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Vic Carter Remembers Scott

I wanted to take a moment and to congratulate you on the article about Larry Scott (“Larry Scott’s Baltimore,” Feature, Nov. 7). I have always been a major fan of Larry. He was not only an artist whose work I collected, he was a friend. I felt a great sense of sadness in reading your article—but at the same time felt enriched for having made his acquaintance—and having the opportunity to live with many of his pieces in my home. I hosted a show for him at my house and everyone who was there loved his work and enjoyed his quiet passion for the works he created.

Again—thank you for writing the article in such a caring way.

Vic Carter



Apathy Worse than GOP tricks

I have just finished reading “Beware Ratfucking 3.0” by Brian Morton (“Political Animal,” Column, Oct. 31). To tell you the truth, the white Republicans know that Black folks’ biggest problem is “group Black Apathy,” which is a lack of political interests or concerns affecting the lives of everyday poor or middle class Black folks.

As I see it, Poor Black folks such as myself understand that racism is a concept that was flowered out of the plant of capitalism, and racism will keep Black folks down, but racism will never dominate white capitalism supremacy in my humble opinion because “money,” honey, can cover all sins, including politics.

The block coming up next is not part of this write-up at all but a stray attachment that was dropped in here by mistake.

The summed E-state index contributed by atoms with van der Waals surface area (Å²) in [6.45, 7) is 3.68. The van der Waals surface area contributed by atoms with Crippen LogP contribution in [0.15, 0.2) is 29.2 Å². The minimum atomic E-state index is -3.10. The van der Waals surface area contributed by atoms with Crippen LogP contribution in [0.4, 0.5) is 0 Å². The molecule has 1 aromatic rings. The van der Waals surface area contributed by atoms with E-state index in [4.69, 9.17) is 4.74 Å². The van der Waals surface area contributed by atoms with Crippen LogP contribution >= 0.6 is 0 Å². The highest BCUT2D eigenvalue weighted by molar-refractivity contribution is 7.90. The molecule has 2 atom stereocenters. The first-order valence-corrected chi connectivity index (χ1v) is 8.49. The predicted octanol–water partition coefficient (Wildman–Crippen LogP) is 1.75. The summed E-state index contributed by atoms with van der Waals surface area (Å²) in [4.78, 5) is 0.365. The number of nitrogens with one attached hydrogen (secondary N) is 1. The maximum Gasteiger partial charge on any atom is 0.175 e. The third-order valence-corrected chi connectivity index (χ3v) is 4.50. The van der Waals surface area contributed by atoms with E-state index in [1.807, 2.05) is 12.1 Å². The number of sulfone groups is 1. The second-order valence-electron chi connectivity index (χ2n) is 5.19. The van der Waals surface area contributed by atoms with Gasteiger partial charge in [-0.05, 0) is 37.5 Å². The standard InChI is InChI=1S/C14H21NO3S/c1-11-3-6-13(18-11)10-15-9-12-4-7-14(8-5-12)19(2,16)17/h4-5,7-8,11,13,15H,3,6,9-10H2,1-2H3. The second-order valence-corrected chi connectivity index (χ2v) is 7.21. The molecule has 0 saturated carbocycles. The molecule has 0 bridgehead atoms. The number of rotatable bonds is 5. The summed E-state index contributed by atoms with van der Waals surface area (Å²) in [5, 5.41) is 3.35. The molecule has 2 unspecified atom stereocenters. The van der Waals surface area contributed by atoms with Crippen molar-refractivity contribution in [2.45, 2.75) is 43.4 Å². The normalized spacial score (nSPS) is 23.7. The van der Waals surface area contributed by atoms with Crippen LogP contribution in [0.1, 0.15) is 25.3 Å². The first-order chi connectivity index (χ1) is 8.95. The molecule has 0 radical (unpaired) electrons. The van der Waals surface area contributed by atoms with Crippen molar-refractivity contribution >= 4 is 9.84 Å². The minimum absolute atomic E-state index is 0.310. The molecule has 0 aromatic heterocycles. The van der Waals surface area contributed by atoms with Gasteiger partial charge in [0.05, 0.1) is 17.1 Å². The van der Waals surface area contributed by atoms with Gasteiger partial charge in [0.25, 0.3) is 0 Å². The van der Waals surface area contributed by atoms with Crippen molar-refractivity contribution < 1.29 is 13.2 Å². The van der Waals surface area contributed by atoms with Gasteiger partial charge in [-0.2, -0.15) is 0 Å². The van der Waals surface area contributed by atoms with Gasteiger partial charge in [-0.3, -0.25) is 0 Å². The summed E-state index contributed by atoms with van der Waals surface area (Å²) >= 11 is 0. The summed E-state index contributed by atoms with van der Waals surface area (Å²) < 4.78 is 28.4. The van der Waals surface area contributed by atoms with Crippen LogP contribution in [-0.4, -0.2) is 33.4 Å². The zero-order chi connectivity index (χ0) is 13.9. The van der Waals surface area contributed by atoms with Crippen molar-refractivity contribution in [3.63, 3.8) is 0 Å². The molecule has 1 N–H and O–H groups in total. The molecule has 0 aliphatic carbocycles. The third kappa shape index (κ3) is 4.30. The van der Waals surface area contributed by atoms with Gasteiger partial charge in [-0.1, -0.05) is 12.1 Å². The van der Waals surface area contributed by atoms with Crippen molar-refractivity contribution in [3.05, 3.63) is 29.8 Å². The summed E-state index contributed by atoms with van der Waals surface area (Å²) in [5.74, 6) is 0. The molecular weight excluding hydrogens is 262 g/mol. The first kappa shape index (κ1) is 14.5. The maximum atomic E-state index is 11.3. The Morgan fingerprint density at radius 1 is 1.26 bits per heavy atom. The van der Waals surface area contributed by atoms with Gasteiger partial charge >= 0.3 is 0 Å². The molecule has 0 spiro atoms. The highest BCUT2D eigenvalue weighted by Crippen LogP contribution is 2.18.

Brian Morton has written that “now given that poorer people are more likely to vote Democratic, Republicans have instituted a nationwide effort to create hoops for voters to jump through in order to cast a ballot. . .”

As I see it, the Constitution was never intended for slaves or future Black folks to have self-improvement in their lives. Still I vote because I want white folks to know “I am present” in America, and will work to make a difference in my local community, state of Maryland, and the federal government of America. My vote (absentee ballot was mailed Oct. 18, 2012) said that I do not want any white person to represent me or speak for me.

Now, I am 71 years old and I just mailed my absentee ballot. I voted for President Barack Obama and Senator Ben Cardin, no one else.

I have a long memory as an old Black woman. In my neighborhood during segregated times, the day before an election, white folks come to our Black neighborhoods doing all sorts of stuff to keep my parents and relatives from going to the polls. My parents went despite their fears. Now I vote because I want white folks to know that the White House might be “white,’ but that doesn’t mean the President has to be.

I refuse to live as a tragedy, even though some people see my skin as worse than shit. Don’t worry, I’m still a Christian. Jesus made me. You didn’t.

Larnell Custis Butler


—“Don Griffin ,” Nov. 8

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